Making Your Biases Known
"What we would like to do, if at all possible, is to insult to the highest degree He who is called 'God.'" At least, that appears to be the aim of the "Pastafarian pastor" who "opened a government-sponsored prayer session while wearing a colander on his head on Tuesday in Homer, Alaska." I kid you not. The "Church of The Flying Spaghetti Monster" (FSM) is a satirical organization aimed at insulting Christianity in general and God in particular. They are atheists at heart and hostile to theism. So, read it again. An atheist prayed at a "government-sponsored prayer session." In the name of "religious freedom." For all the "Government must be religious neutral" kind of talk, that is not religious neutrality.

Not the Babylon Bee
Truth is stranger than fiction. Apparently students at Union Theological Seminary decided it was necessary for them to confess their climate sins to plants.
Today in chapel, we confessed to plants. Together, we held our grief, joy, regret, hope, guilt and sorrow in prayer; offering them to the beings who sustain us but whose gift we too often fail to honor.

What do you confess to the plants in your life?
What do I confess? Nothing. Nothing at all. Fascinating that plants are classified as "beings" but humans in womb are not.

No word on whether or not the plants accepted their confession.

News vs News
Ben Carson is concerned that a nefarious man might use a "transgender" ploy to declare himself a woman and enter shelters designed to protect women against nefarious men. The transgender world (and their advocates) is outraged. "Multiple academic studies have confirmed that trans inclusive policies do not endanger cis people," they assure us.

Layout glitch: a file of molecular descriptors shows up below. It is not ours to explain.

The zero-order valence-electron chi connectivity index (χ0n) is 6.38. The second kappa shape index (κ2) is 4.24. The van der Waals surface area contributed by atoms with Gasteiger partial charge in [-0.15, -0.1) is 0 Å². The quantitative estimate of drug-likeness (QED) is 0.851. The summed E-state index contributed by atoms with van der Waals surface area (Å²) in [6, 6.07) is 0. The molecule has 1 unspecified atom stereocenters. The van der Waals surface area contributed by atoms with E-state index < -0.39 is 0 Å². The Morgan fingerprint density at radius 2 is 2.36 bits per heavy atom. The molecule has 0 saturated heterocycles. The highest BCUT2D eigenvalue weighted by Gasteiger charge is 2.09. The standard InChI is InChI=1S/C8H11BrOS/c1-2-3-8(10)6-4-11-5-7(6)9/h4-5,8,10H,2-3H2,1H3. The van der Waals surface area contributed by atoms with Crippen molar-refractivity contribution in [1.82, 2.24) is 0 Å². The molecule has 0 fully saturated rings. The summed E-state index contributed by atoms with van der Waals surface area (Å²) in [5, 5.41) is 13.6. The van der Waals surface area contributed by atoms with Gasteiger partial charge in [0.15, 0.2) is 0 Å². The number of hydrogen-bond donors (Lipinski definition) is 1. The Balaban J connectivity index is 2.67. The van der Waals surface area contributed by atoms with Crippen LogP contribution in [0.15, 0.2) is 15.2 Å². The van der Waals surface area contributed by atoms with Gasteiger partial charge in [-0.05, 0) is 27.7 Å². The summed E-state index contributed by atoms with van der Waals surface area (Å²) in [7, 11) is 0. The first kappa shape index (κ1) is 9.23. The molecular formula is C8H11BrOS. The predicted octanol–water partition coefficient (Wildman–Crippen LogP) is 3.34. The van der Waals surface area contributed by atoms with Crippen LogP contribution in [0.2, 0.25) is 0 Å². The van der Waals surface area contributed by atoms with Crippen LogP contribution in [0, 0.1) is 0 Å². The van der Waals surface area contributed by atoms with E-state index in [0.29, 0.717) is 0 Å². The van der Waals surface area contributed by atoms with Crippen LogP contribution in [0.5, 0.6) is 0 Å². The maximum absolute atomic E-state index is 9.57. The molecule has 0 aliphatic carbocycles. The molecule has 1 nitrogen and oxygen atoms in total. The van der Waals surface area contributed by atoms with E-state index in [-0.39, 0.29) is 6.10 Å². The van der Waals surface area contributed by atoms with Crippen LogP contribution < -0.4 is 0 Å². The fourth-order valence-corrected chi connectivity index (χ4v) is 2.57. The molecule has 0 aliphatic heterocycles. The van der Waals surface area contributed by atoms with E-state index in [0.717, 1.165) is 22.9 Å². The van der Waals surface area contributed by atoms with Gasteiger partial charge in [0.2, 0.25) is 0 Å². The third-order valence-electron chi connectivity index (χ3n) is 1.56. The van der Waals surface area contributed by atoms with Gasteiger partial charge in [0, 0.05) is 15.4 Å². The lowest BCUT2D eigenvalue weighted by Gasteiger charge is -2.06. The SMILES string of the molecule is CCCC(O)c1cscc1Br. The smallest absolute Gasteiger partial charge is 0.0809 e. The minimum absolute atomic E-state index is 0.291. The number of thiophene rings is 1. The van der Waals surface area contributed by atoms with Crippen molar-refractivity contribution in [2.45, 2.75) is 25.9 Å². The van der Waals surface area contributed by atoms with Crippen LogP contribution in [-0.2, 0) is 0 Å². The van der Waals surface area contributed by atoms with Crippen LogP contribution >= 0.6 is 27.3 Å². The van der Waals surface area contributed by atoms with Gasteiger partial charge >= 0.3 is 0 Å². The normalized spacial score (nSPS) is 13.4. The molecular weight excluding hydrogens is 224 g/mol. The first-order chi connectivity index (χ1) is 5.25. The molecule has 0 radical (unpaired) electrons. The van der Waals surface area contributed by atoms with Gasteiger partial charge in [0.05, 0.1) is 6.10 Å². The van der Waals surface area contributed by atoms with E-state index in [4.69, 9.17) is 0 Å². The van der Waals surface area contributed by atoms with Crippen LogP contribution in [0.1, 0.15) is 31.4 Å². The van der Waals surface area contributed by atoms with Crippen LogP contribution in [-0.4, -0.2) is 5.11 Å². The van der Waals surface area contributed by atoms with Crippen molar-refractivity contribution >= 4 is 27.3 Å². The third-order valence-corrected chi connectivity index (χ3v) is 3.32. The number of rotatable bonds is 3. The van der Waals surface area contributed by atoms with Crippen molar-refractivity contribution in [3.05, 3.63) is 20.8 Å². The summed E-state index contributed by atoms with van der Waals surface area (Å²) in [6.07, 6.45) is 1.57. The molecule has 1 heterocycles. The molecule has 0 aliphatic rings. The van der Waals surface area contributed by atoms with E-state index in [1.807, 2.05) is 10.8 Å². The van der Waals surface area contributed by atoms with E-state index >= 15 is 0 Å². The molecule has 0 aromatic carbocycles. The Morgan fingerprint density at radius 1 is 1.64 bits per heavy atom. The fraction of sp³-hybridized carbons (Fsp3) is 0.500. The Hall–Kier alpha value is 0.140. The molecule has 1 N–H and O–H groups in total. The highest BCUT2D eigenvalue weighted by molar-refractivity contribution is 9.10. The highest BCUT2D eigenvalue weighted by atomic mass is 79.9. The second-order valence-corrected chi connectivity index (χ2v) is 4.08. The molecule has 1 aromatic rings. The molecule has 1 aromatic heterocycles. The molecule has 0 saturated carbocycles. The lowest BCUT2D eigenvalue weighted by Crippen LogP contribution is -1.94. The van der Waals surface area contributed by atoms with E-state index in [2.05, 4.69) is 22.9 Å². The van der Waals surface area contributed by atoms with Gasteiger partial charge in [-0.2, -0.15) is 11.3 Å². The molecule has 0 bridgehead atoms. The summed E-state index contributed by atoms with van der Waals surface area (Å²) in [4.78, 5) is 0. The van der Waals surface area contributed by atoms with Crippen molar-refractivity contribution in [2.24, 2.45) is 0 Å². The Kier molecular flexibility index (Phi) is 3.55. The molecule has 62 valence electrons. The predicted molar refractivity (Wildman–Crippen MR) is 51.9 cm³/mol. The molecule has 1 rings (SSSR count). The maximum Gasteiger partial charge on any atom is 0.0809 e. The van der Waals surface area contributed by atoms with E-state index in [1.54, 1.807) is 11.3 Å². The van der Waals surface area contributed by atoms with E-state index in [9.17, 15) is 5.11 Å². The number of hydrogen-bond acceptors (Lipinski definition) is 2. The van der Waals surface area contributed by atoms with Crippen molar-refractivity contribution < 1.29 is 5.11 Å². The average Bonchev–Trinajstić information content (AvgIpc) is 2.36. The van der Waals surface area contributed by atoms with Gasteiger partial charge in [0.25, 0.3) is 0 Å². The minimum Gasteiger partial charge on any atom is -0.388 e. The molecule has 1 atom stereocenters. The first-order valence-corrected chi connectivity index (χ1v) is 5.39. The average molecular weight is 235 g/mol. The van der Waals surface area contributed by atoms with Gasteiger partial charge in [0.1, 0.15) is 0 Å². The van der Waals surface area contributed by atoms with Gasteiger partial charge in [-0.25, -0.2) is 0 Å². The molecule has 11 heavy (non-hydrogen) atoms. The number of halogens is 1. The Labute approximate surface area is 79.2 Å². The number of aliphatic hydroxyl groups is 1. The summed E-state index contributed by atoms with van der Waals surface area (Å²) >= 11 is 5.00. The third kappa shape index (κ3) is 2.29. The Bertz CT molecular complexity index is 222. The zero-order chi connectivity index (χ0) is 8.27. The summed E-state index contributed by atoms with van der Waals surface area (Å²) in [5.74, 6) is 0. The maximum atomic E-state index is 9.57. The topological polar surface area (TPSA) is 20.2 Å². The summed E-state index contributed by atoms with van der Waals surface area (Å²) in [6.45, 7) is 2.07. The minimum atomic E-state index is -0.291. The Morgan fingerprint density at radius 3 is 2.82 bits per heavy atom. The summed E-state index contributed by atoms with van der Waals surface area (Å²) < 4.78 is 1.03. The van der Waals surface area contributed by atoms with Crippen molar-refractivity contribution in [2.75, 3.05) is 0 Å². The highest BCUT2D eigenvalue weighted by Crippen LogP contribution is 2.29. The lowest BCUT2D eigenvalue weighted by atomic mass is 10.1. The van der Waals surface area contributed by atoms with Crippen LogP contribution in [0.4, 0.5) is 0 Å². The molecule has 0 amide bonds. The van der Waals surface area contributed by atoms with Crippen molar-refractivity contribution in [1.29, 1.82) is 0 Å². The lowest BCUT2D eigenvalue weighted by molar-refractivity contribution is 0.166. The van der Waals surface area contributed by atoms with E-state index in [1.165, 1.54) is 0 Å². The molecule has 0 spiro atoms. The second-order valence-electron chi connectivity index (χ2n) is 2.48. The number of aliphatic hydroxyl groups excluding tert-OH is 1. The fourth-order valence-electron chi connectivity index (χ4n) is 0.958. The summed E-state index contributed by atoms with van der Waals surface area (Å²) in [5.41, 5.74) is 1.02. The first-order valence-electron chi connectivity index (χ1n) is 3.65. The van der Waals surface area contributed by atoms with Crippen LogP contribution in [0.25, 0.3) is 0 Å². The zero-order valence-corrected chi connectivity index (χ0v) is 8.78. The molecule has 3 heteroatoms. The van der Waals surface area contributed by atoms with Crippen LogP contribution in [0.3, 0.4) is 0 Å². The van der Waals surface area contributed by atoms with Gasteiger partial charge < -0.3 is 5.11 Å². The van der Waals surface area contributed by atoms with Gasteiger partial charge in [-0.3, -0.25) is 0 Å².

Of course, the news doesn't actually agree on that. In one incident a a sexual predator in Toronto was jailed after claiming to be transgender in order to assault women in two women's shelters. Last month a women's shelter in Alaska was sued for turning away a man in a nightgown.

A New Favorite
Adding this site to my list of favorites. is "The most reliable site for fake news on the planet" with stories like this one where 1st graders explain to Democratic hopefuls that you can't take other peoples' stuff. Another fun satire site.

Friday, September 20, 2019


I'm trying to figure this out. As it has been from the beginning, God's Word has been under attack. From the first, "Did God really say ...?" in Genesis 3 all the way up through modern biblical criticism ("Sure, that's clear, but we're pretty sure it doesn't mean what it clearly says because we know better.") the war continues. From the haughty "biblical scholar" whose biblical scholarship includes all the necessary tools to explain how biblical scholarship is pointless to the casual Christian who couldn't tell you what's in the Book because, "Hey, how important can it be?", God's Word sits in Satan's sights.

There are, however, a relatively few who believe that the Bible is important, practical, reliable, even readable. It can be generally understood without an extensive education while providing a rich depth of truth that can be drawn from repeated imbibing of its texts. Most people hold their own views up as the standard by which they measure all other truths. "If it appears right to me, it is. If not, it isn't." These relative few think in reverse. "God's Word is right and I will correct what I believe is right by it."

So there you have the two basic types. One knows what they know and measure truth by what they know. The other believes they are possibly (likely?) (surely?) mistaken and measure truth by God's Word. Here's my quandary. Which one is more open-minded? The ones that are sure that they are right or the ones that are sure they aren't and God's Word is right? I'm truly having trouble deciding.